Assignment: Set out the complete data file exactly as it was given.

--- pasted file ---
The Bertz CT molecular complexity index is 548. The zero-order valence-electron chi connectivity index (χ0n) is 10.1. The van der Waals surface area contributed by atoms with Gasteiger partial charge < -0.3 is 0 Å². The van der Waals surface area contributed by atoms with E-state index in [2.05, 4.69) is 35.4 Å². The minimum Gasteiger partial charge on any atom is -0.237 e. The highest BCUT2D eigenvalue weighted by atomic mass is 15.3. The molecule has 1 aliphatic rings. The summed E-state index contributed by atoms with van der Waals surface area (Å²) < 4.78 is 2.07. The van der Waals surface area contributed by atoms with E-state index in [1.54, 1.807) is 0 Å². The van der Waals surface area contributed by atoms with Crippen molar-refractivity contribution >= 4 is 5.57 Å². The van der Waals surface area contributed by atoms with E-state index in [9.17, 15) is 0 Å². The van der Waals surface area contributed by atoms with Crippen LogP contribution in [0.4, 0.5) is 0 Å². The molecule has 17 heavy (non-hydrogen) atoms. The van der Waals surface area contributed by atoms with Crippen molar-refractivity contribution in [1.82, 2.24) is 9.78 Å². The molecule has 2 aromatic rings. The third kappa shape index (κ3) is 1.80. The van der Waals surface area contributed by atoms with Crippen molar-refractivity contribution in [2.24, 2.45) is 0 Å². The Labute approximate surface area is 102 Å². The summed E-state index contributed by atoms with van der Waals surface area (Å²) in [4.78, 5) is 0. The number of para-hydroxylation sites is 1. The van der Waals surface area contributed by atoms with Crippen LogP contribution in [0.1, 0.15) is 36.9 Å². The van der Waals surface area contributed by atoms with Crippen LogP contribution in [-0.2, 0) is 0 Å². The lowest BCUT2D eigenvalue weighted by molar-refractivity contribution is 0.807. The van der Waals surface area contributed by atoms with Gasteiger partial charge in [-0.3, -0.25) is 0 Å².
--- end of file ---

The Bertz CT molecular complexity index is 548. The zero-order valence-electron chi connectivity index (χ0n) is 10.1. The van der Waals surface area contributed by atoms with Gasteiger partial charge < -0.3 is 0 Å². The van der Waals surface area contributed by atoms with E-state index in [2.05, 4.69) is 35.4 Å². The minimum Gasteiger partial charge on any atom is -0.237 e. The highest BCUT2D eigenvalue weighted by atomic mass is 15.3. The molecule has 1 aliphatic rings. The summed E-state index contributed by atoms with van der Waals surface area (Å²) < 4.78 is 2.07. The van der Waals surface area contributed by atoms with E-state index in [1.54, 1.807) is 0 Å². The van der Waals surface area contributed by atoms with Crippen molar-refractivity contribution >= 4 is 5.57 Å². The van der Waals surface area contributed by atoms with E-state index in [9.17, 15) is 0 Å². The van der Waals surface area contributed by atoms with Crippen LogP contribution in [0.4, 0.5) is 0 Å². The molecule has 17 heavy (non-hydrogen) atoms. The van der Waals surface area contributed by atoms with Crippen molar-refractivity contribution in [1.82, 2.24) is 9.78 Å². The molecule has 2 aromatic rings. The third kappa shape index (κ3) is 1.80. The van der Waals surface area contributed by atoms with Crippen molar-refractivity contribution in [2.24, 2.45) is 0 Å². The Labute approximate surface area is 102 Å². The summed E-state index contributed by atoms with van der Waals surface area (Å²) in [4.78, 5) is 0. The number of para-hydroxylation sites is 1. The van der Waals surface area contributed by atoms with Crippen LogP contribution in [0.1, 0.15) is 36.9 Å². The van der Waals surface area contributed by atoms with Crippen LogP contribution in [-0.2, 0) is 0 Å². The lowest BCUT2D eigenvalue weighted by molar-refractivity contribution is 0.807. The van der Waals surface area contributed by atoms with Gasteiger partial charge in [-0.3, -0.25) is 0 Å².